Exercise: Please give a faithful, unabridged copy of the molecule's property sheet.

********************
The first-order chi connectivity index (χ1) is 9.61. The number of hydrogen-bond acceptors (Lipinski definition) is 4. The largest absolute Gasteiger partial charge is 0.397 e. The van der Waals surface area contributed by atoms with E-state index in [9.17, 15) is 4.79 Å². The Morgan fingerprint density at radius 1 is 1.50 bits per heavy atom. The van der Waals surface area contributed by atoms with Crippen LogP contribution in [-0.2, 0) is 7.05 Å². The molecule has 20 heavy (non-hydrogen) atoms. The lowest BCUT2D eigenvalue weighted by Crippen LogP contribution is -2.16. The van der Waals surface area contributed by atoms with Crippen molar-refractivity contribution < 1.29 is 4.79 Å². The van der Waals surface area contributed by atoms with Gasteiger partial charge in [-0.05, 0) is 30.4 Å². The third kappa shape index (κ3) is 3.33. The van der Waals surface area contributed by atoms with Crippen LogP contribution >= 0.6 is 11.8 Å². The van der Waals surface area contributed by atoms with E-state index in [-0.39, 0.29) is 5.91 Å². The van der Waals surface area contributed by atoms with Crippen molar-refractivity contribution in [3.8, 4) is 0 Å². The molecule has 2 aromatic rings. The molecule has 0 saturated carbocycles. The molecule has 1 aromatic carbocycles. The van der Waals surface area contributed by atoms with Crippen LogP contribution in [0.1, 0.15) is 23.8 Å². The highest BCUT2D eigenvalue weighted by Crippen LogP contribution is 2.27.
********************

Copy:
The first-order chi connectivity index (χ1) is 9.61. The number of hydrogen-bond acceptors (Lipinski definition) is 4. The largest absolute Gasteiger partial charge is 0.397 e. The van der Waals surface area contributed by atoms with E-state index in [9.17, 15) is 4.79 Å². The Morgan fingerprint density at radius 1 is 1.50 bits per heavy atom. The van der Waals surface area contributed by atoms with Crippen LogP contribution in [-0.2, 0) is 7.05 Å². The molecule has 20 heavy (non-hydrogen) atoms. The lowest BCUT2D eigenvalue weighted by Crippen LogP contribution is -2.16. The van der Waals surface area contributed by atoms with Crippen molar-refractivity contribution < 1.29 is 4.79 Å². The van der Waals surface area contributed by atoms with Gasteiger partial charge in [-0.05, 0) is 30.4 Å². The third kappa shape index (κ3) is 3.33. The van der Waals surface area contributed by atoms with Crippen LogP contribution >= 0.6 is 11.8 Å². The van der Waals surface area contributed by atoms with E-state index in [-0.39, 0.29) is 5.91 Å². The van der Waals surface area contributed by atoms with Crippen molar-refractivity contribution in [3.8, 4) is 0 Å². The molecule has 2 aromatic rings. The molecule has 0 saturated carbocycles. The molecule has 1 aromatic carbocycles. The van der Waals surface area contributed by atoms with Crippen LogP contribution in [0.1, 0.15) is 23.8 Å². The highest BCUT2D eigenvalue weighted by Crippen LogP contribution is 2.27.